Because performing a Brit Milah was banned in 1860, this synagogue includes several unique and fascinating candles that are utilized throughout the ceremony. Observing the candles being lit alerted the congregation to wait for the Brit to be performed at the synagogue; today, Lucerne still lights these unique candles as part of the tradition.
Lucerne: WHAT TO SEE
Walking through the maze of alleys and winding streets on the north side of the city is a must-do activity while in Lucerne since the old town itself is simply breathtaking. Due to the beautifully preserved historical architecture, visiting is like traveling back in time. Each street in the town is a picturesque setting given the abundance of half-timbered and traditional Alpine homes. Around every corner, you’ll find mom-and-pop stores, unique eateries, and hidden treasures.
Town Hall on Kornmarkt
As one of Switzerland’s most beautiful public buildings, they have designated this Renaissance monument a cultural monument. Its spectacular location equals it in every way: the area directly surrounding the Town Hall, which stands majestically by the river Reuss in the center of the Old Town, provides tourists with an abundance of attractions both during the day and in the evening.
Ride the cog railway up Mount Rigi.
Riding the cog railway up Mount Rigi, also referred to as the Queen of the Mountains, to an elevation of 1,798 meters from the shores of Lake Lucerne is one of Switzerland’s iconic experiences. The oldest mountain cog railway in Europe, which has been in operation since 1871, will take you to the top. Ms. Caroline Pfyl, the representative of Rigi Bahnen, stated, “From the summit, visitors can indulge in 360-degree panoramic views of the lakes, mountains, German black forest, and an amazing variety of alpine flora.”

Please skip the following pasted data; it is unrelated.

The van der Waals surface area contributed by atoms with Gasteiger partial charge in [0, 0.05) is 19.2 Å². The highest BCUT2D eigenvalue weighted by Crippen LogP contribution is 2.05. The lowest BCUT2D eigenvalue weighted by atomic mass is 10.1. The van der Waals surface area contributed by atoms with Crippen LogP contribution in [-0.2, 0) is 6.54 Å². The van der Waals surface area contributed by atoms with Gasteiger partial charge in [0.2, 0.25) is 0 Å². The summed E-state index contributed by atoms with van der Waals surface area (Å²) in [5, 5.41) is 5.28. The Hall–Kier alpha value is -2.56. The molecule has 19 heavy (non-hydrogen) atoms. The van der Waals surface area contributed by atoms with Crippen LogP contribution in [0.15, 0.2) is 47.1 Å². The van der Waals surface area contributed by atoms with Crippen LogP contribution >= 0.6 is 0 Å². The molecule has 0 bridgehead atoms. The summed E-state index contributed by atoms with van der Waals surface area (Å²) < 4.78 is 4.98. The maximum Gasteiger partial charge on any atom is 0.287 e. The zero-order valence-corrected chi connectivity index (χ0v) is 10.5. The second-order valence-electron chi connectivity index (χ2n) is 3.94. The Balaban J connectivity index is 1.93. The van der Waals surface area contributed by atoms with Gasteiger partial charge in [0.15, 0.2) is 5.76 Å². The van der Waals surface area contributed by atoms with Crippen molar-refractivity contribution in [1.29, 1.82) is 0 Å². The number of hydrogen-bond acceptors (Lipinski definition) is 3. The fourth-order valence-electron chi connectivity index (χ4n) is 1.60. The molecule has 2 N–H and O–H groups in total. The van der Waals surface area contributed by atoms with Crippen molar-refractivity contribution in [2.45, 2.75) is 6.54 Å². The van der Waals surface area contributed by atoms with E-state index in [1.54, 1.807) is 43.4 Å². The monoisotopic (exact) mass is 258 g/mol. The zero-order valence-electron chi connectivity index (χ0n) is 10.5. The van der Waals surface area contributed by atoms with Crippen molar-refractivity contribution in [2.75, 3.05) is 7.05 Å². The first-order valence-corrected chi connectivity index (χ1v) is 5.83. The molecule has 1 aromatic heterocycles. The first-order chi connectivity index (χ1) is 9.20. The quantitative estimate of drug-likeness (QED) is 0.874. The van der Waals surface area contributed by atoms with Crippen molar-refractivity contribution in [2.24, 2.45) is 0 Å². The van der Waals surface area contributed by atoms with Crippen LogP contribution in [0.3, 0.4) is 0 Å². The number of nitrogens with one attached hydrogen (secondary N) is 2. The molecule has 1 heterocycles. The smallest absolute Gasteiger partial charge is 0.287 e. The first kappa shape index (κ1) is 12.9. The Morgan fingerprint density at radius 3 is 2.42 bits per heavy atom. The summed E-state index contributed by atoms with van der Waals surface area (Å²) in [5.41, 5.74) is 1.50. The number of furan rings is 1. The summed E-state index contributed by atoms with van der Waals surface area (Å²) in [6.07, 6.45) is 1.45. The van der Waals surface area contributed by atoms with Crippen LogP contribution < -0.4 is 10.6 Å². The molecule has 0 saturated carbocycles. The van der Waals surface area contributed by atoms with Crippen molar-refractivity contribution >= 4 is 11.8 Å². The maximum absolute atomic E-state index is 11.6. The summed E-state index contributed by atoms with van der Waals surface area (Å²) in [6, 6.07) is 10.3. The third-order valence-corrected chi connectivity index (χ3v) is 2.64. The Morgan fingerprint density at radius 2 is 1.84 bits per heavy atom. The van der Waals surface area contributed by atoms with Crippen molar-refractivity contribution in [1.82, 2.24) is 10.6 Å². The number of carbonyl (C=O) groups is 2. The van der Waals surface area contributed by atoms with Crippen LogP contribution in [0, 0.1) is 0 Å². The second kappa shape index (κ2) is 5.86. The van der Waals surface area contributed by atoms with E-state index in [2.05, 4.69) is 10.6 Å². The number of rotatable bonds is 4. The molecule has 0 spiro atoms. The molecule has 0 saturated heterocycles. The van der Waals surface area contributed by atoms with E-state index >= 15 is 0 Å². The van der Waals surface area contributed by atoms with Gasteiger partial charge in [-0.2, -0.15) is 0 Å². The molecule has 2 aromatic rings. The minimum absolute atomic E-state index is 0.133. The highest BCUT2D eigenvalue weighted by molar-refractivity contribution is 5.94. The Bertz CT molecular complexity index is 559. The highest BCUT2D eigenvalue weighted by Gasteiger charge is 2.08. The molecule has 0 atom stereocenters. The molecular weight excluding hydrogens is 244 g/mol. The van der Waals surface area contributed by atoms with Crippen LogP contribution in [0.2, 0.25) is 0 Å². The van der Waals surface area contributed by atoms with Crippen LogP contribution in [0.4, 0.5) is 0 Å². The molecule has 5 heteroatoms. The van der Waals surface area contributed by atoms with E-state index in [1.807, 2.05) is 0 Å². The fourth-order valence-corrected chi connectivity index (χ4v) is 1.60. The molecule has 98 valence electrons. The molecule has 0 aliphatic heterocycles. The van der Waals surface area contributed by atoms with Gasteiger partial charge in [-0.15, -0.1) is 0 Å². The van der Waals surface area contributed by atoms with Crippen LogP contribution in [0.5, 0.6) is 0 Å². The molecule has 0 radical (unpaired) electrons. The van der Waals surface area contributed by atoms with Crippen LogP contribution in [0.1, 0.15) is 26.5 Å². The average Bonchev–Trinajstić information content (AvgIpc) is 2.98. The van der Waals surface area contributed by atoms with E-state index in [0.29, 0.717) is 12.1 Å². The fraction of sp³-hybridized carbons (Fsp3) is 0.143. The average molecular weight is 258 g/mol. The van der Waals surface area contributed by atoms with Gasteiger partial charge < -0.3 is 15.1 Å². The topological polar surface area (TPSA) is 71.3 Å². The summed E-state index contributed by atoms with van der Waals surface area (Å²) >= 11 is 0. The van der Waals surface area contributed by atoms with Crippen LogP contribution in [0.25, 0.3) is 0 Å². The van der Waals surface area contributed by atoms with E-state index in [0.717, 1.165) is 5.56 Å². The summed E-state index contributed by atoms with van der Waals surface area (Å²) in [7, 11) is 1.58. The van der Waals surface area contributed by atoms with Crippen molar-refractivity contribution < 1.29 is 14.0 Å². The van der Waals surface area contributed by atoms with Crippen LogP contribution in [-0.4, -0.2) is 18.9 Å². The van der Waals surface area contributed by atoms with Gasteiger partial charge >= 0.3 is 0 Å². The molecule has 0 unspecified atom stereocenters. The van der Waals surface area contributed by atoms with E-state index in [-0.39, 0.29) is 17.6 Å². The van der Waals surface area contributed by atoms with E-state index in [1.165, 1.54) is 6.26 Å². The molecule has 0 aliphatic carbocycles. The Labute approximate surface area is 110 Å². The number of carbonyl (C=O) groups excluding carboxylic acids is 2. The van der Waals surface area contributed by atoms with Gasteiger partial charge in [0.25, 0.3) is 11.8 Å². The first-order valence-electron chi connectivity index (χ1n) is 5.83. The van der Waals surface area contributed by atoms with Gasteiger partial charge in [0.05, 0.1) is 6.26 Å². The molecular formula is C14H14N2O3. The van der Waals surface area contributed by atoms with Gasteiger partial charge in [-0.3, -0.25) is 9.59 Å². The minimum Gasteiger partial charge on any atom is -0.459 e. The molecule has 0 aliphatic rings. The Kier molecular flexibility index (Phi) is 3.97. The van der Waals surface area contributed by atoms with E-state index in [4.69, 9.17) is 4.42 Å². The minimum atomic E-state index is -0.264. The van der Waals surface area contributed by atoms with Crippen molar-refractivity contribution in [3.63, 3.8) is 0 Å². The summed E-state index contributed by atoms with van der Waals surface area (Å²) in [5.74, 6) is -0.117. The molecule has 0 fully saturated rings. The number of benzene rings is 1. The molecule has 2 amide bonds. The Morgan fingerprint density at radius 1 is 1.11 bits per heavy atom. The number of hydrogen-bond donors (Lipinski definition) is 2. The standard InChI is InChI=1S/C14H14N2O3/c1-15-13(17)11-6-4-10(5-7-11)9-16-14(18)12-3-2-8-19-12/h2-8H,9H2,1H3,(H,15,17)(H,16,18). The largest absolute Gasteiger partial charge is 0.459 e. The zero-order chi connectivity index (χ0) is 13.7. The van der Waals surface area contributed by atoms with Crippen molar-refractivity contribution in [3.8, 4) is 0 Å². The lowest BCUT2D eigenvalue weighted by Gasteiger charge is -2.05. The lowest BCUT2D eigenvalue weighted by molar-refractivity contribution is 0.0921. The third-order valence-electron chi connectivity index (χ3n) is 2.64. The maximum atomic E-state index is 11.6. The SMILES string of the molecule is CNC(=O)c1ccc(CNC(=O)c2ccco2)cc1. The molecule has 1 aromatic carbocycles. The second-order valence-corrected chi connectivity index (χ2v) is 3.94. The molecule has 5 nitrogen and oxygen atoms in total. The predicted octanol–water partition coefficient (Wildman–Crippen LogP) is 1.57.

Kapellplatz, Fritschibrunnen, and Fritschi Fountain
Thanks to more than 200 fountains that continuously provide people with clean water to drink of the highest quality, “There are over 200 fountains in the metropolitan area, and 166 of these are public,” said tour guide Ursula Leu, “and the water is regularly inspected and cleaned with ultraviolet rays to kill germs.” The lake at the foothills of Mount Pilatus is where the water is primarily collected. The 100-year-old Fritschi Fountain is one of the most popular fountains to see.
A famous landmark in Lucerne is Chapel Bridge (Kapellbrücke), the oldest covered bridge in Europe. A 1993 fire nearly completely damaged the wooden bridge, which spans 200 meters diagonally and was built in the 14th century as a part of the city fortifications. The 17th-century ceiling panels, which feature pictures from both Switzerland’s and Lucerne’s pasts, must be seen as part of the visit across the bridge. In addition to functioning as a jail and a place of torture, this structure has supported Switzerland in several other ways as well, such as serving as a municipal archive and a local treasury. The bridge and tower are among the most popular photographic sites in Switzerland.
Fly Swiss: https://www.swiss.com/us/en/homepage.
Story by Meyer Harroch, New York Jewish Travel Guide, and New York Jewish Guide.com
The author took part in a press trip sponsored by Switzerland Tourism.